SAMS Missionary April Sylvester Seeks Your Partnership

SAMS Missionary April Sylvester Seeks Your Partnership

SAMS Missionary April Sylvester serves in Zambia with at-risk teens. Would you prayerfully consider partnering with her by becoming a Sender? Pray, encourage, and give today! From April:

Join me in helping at-risk youth in Zambia! It’s easy! CHOOSE ONE NUMBER FROM THE BOARD and begin donating that amount monthly (don’t worry it’s not forever. You can put in an automatic stopping date.). It makes a huge difference!

Give here and comment below the number you chose.

The background: I live in Zambia and mentor at-risk teens, giving them a solid foundation to thrive in university and beyond. Here I am about to head into year two and I need your help! I am looking for people to partner with me in prayer and giving! Giving is so easy and doesn’t have to be a huge thing. Just look at that $2 sign, people! Together we can make an impact on the youth of Zambia!

Bonus: when you donate, you will receive my monthly newsletter with updates and stories from the ground.
I am so excited to share the journey with you!

Update: numbers 1,20, & 30 are taken!

Called to Love

Called to Love

 


And love consists in this: not that we loved God, but that He loved us and sent His Son as an atoning sacrifice for our sins.
1 John 4:10

A high percentage of the population in Zambia is under the age of 35. SAMS Missionary, April Sylvester, feels called to come alongside young adults. At GLO Zambia, April serves the Lord by mentoring young adults. The students learn about relationships, stewardship, missionary vocation, and HIV prevention. Currently, April is also teaching yoga and swimming.

God has called April to love the students at GLO. She cares for these students because she knows God first loved.  In return, these students care for April, and they are inspired to go on to treat others how they have been treated. A few students shared how they have been impacted by April and the mentoring program:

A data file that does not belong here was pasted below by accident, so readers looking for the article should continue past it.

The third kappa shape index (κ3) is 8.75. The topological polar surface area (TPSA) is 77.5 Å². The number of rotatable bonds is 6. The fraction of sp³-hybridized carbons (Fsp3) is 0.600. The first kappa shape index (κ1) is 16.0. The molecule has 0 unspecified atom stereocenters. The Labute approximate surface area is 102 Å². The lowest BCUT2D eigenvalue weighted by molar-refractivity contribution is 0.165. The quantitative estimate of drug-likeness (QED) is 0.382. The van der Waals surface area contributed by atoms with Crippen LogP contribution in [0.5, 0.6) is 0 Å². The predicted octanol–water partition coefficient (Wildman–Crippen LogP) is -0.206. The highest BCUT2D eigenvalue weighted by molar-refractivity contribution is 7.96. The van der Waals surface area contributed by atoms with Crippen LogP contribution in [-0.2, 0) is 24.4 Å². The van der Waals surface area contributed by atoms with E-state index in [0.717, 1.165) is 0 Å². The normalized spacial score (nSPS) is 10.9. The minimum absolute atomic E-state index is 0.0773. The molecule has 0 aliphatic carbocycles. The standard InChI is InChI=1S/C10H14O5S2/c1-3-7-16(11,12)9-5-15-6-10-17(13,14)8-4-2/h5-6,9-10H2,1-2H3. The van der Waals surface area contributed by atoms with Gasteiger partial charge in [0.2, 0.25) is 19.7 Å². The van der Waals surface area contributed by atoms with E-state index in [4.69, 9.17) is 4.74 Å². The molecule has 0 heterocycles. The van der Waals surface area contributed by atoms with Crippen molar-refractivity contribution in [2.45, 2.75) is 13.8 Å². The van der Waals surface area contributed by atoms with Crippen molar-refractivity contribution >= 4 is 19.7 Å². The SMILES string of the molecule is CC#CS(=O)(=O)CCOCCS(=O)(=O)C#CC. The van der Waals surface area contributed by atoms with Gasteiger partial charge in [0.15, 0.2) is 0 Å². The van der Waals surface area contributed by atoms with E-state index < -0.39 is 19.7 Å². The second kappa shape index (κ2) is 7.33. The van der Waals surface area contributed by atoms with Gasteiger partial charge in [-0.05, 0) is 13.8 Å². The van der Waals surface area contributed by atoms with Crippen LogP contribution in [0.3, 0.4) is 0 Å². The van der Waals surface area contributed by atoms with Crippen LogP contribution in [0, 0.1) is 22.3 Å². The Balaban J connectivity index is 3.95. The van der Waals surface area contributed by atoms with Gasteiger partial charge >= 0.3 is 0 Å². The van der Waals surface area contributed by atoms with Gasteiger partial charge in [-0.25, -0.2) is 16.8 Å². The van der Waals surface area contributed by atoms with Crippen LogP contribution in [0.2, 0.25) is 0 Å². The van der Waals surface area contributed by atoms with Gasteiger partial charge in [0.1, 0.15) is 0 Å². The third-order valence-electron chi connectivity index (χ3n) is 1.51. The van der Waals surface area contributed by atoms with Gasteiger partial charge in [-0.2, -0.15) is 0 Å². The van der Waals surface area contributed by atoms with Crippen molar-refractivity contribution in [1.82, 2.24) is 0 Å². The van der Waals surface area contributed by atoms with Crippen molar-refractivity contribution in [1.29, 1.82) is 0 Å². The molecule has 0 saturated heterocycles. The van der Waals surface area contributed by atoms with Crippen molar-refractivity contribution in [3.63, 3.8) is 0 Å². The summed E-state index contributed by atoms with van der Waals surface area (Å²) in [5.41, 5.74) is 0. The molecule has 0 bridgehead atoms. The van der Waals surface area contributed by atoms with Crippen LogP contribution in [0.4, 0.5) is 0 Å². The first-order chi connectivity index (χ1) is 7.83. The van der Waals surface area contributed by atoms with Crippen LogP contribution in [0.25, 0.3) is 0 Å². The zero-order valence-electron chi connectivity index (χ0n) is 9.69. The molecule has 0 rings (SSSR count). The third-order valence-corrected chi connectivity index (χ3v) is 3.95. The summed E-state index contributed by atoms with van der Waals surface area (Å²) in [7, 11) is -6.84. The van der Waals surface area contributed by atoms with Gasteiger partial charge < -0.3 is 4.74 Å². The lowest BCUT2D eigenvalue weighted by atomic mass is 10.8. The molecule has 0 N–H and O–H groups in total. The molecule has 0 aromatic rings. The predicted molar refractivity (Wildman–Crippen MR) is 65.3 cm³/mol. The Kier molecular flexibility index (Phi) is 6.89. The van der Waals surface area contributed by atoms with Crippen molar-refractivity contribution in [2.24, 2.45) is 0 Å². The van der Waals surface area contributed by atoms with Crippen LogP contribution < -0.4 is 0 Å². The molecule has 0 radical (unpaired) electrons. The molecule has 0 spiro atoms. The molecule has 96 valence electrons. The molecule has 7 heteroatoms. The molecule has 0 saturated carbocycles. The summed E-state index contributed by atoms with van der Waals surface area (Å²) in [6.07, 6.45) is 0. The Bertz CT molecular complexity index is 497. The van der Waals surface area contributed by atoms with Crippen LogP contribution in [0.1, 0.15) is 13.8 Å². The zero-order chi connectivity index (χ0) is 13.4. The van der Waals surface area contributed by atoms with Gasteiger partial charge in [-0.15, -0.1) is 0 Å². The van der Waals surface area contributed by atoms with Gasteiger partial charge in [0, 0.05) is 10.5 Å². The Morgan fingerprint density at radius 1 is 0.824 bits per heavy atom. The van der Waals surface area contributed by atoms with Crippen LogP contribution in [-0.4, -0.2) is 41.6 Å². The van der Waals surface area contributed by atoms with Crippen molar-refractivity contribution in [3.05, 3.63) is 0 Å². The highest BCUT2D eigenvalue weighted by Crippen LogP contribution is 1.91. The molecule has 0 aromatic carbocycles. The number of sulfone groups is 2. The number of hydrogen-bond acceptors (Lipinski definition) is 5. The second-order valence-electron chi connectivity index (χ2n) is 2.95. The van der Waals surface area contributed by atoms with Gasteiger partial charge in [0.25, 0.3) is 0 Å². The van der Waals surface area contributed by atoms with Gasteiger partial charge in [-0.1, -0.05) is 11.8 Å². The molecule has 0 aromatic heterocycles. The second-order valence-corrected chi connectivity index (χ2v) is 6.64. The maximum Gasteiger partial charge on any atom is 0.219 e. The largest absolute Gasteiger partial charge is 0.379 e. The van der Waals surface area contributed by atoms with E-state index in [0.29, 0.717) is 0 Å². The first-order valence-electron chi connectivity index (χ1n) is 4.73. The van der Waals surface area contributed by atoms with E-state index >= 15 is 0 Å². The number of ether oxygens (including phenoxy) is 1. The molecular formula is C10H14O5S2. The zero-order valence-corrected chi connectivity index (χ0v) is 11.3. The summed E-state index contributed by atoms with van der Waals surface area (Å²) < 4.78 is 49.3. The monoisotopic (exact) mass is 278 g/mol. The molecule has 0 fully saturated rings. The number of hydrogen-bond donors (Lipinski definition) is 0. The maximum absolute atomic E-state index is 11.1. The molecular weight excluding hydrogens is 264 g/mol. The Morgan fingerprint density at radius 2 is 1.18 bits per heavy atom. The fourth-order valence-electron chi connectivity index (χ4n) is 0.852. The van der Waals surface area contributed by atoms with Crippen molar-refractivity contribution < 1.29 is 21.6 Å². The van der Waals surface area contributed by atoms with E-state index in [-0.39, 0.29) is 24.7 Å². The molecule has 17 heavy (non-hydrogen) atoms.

Shari: April has been a very good mentor. I already knew how to swim, but April has helped me perfect my swimming. I also used to smoke and she has helped me with my addiction, and now I don’t really want to smoke. She has been there for me when others have thought less of me. I thank her for that.

Peter: April has been my best swimming teacher. When was struggling spiritually, she was there for me. She prayed with me and continued to pray for me during my struggles.

Ana: We are GLO Students. April is our leader and she has inspired us and I have learned a lot about myself. I used to be afraid of water. Now April has taught me to be more confident and I am learning to swim. April is the kind of person has a gift of caring for others, and she really has invested in our lives.

Like April who mentors, we are called to love one another. What gift has God given you that you use to show love to others?

Names have been changed for the privacy of the students.

 

Would you prayerfully consider supporting April today? Pray, support, and give here.

 

April teaching swimming
Using Your Talents

Using Your Talents

In the parable of the talents (Matt 24:14-30), each servant is given a certain number of talents, or currency. Some used those talents to increase the number, and one hid it away, not producing anything. When we think about the resources, gifts, and talents God gives us today, how are we using them to produce fruit and bring about the Kingdom?

April Sylvester is a SAMS missionary serving in Zambia through a Gap Year Program. She disciples and ministers to students. Recently, she gathered materials to make a couch. She was able to get some free pallets, which she sanded and varnished. Then bought some foam to create the cushions. Her neighbors and students were happy to help.  One of her students reacted to her project:

“You know we learn a lot from you, April,” said her student.

“How is that?” she asked.

“Well, for one, we see you working over there on your couch. It shows us that we don’t have to wait for other people or money to do things. We can do it ourselves.”

April’s student is right. We don’t need to wait for others or money, but we can use what God has given us in order to create something good.

April’s finished couch.